The disagreement centers on the Geneva Conventions, which say wartime detainees must be “treated humanely.” Bush backs language saying the United States complies so long as CIA interrogators abide by a 2005 law barring “cruel, inhuman, or degrading” treatment of captives. Warner and his allies say they are concerned that Bush’s approach would invite nations to interpret the Geneva Conventions in lax ways that could lead to abusive treatment of captured U.S. troops.

The Warner contingent also opposes Bush’s bid to allow detainees to be convicted on secret evidence they are not allowed to see.

So Bill Frist would not allow limits to the Administration’s use of torture. He wanted us to waterboard someone 183 times in one month, and he wanted this over the objection of the one U.S. Senator who has actually been tortured as a prisoner of war and knows torture doesn’t work.

And he’s a doctor?

(And I’m with Jon Stewart on this one: at one point does the law of diminishing returns come into play? After the 50th waterboarding, don’t you think a suspect will have figured out that he’s not actually drowning? And wouldn’t the interrogators have figured out they’re not actually getting any useful information? If torture worked, would it have been necessary to waterboard someone 183 times in one month?)

I suspect the Administration didn’t care if torture works or not. According to a Senate Armed Services Committee report, Gitmo interrogators used torture to produce a link between Saddam Hussein and 9/11, though none existed. They were just going to keep torturing people until someone gave them the information the Bush Administration needed to justify their illegal war. And Tennessee’s own Bill Frist had his own small role to play in making sure this happened.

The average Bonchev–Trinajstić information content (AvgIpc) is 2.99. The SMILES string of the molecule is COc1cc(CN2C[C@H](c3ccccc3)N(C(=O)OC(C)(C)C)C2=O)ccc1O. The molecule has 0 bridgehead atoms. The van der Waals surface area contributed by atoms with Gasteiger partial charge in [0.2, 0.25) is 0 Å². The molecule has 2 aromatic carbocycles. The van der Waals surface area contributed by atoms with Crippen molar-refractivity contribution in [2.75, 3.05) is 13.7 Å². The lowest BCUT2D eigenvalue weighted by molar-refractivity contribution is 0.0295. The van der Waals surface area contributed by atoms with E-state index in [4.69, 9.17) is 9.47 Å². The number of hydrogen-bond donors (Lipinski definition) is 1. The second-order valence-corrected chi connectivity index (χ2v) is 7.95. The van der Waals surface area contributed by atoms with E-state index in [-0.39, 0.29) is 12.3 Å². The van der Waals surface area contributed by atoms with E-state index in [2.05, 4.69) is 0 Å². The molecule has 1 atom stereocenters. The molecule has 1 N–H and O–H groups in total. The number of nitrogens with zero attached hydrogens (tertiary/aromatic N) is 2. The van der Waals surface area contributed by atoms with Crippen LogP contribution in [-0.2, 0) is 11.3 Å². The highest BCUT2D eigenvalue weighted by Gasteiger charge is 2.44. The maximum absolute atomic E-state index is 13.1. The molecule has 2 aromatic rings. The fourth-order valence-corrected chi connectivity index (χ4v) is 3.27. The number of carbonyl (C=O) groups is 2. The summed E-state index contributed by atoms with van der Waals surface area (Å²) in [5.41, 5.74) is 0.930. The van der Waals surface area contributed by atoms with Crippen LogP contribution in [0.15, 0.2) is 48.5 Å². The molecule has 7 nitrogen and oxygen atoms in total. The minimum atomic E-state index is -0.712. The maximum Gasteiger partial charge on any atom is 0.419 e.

I repeat: he’s a doctor???! Do no harm, Dr. Frist. Do no harm.

Bill Frist has undergone a major bluewashing in recent months. As part of his Great Political Makeover™, the kinder, gentler Bill Frist is suddenly concerned about progressive issues like global poverty and education. But that doesn’t mean we’ll forget the Bill Frist who was Senate majority leader, the one who sailed in to rescue Terri Schiavo and killed an anti-torture bill and, oh yeah, pushed Bush’s warrantless wiretapping program, too.

Does Bill Frist seriously think we’re going to forget his dirty past?

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Filed under Bill Frist, torture